By Todd Rose
Introduction: Breaking the Mold.
There is a term for those who triumph against the odds. For winners nobody saw coming, they are called dark horses. Seventy-four percent of the people surveyed said that society’s definition of success was someone who was powerful, but 91% said for them personally success is someone who is purpose driven. Dark horses are not defined by their character nor are they defined by a particular mode of socio and economic background or approach to training, study, or practice. There is a common thread that binds them all together, however, and it was hard to miss. Dark horses are fulfilled. For dark horses, it is not that their pursuit of excellence led them to fulfilment, it is that their pursuit of fulfilment led them to excellence.
Chapter One: The Standardization Covenant
The standardization mindset is committed to the principle that individuality is a problem. The chief commandment for achieving success within the standardization covenant can be summed up in eight simple words, be the same as everyone else, only better.
Chapter Two: Know Your Micro-motives
Your motives comprise the emotional core of your individuality. Understanding the genuine nature of your motivation is essential for you to attain fulfilment because only by tapping your own unique motives will you feel a sense of authenticity, meaning, and completeness. Your micro-motives are composed of strong and abiding feelings rooted deep within your unconscious self. They include subtle preferences, frank desires, and private longings. There are three steps to the game of judgement. First, become aware of the moments when you were judging someone. The goal of the judgement game is to use your intense emotional response to ferret out the hidden counters of your own desires. By cultivating awareness of your emotional responses, all of life can be a laboratory for self-understanding. Dark horses reveal that passion is not something to be followed but rather something you can engineer. The key is to leverage as many different motives as possible. The more distinct micro-motive you can identify and harness, the greater your engagement will be with your life. For dark horses, passion is a blowtorch. You can aim it by choosing which micro-motives to activate.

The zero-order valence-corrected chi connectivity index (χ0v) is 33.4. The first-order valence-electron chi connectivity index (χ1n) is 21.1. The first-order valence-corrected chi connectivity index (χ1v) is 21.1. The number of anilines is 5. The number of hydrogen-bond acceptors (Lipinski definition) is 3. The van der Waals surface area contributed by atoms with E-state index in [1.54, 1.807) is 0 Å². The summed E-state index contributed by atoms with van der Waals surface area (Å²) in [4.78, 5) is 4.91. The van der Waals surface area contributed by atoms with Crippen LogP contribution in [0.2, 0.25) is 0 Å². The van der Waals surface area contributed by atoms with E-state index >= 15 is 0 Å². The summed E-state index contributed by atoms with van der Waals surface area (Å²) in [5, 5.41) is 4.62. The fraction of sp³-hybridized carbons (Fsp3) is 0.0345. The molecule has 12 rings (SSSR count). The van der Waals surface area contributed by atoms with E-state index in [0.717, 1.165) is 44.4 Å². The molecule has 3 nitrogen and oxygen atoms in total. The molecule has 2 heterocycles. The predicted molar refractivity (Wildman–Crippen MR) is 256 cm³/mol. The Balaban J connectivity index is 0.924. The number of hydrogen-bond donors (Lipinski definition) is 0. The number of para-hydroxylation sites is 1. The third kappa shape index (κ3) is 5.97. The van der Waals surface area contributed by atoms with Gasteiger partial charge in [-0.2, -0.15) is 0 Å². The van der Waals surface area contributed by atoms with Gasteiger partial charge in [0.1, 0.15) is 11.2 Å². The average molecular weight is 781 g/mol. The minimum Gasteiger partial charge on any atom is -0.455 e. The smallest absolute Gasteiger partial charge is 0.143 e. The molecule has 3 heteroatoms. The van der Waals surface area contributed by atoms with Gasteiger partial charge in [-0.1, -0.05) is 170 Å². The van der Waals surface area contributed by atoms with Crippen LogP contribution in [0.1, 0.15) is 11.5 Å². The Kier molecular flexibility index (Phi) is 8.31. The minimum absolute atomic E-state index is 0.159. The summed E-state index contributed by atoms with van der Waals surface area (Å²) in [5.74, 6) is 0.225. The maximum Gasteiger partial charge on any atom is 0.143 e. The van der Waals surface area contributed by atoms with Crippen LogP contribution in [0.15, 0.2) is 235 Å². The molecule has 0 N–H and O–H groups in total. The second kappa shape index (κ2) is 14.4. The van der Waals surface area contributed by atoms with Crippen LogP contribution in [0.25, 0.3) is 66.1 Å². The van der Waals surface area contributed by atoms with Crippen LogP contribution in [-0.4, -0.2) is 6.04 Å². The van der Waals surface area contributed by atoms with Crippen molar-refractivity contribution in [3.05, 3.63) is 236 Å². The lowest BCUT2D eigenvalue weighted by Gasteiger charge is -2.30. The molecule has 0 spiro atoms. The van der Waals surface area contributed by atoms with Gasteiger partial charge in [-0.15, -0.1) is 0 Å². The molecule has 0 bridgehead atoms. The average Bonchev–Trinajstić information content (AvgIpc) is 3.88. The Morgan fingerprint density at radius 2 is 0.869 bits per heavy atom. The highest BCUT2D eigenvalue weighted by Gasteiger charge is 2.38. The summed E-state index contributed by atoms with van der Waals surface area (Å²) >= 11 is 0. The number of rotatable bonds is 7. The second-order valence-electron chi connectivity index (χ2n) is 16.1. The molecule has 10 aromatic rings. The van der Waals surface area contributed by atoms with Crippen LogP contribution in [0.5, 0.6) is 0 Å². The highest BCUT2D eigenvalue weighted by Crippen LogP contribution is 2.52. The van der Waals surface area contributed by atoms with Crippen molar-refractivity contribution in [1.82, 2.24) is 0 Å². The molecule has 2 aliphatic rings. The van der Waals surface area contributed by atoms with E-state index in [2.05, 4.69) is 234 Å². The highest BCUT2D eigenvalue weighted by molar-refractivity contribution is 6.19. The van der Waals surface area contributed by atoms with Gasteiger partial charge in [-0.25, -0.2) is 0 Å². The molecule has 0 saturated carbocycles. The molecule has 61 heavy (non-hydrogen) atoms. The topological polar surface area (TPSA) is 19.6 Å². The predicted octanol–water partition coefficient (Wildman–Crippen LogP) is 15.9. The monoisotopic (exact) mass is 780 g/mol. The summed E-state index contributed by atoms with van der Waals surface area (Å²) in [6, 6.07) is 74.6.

Chapter Three: Know Your Choices
“Destiny is not a matter of chance; it is a matter of choice. It is not a thing to be waited for; it is a thing to be achieved” - William Jennings Bryan
Choice puts your individuality into action. It’s the means by which you convert passion into purpose. Choosing is an active process. When you have the freedom to choose, you can create your own opportunities, including ones that no one else might consider. The power of choice is the power to engineer your purpose and, thus, the power to achieve fulfilment. If you are free to search for choices that fit your individuality, you might discover opportunities that nobody else would even notice. Do not think you can learn something useful about your own likelihood of success by asking how the average person fares; no dark horse is average, and neither are you. In the dark horse mindset, risk is determined by fit. If there is a good fit, the opportunity is low risk. You will be a better judge than anyone else of the riskiness of a choice because you will be a better judge of fit. Keep evaluating opportunities the same way you always have. If a new opportunity provides a better fit than your present one and you can live with the worst-case scenario, then no matter how seemingly stable and satisfactory your current opportunity appears, you should choose the more fulfilling option. The moment you close off to opportunities that will increase your sense of authenticity, you risk losing something worse than stable comfort—you risk losing your sense of purpose. Even when all of your options are good ones, especially when your options are good ones, the dark horse mindset implores us to choose the one with the best fit no matter how hazardous it may seem to others.
Chapter Four: Know Your Strategies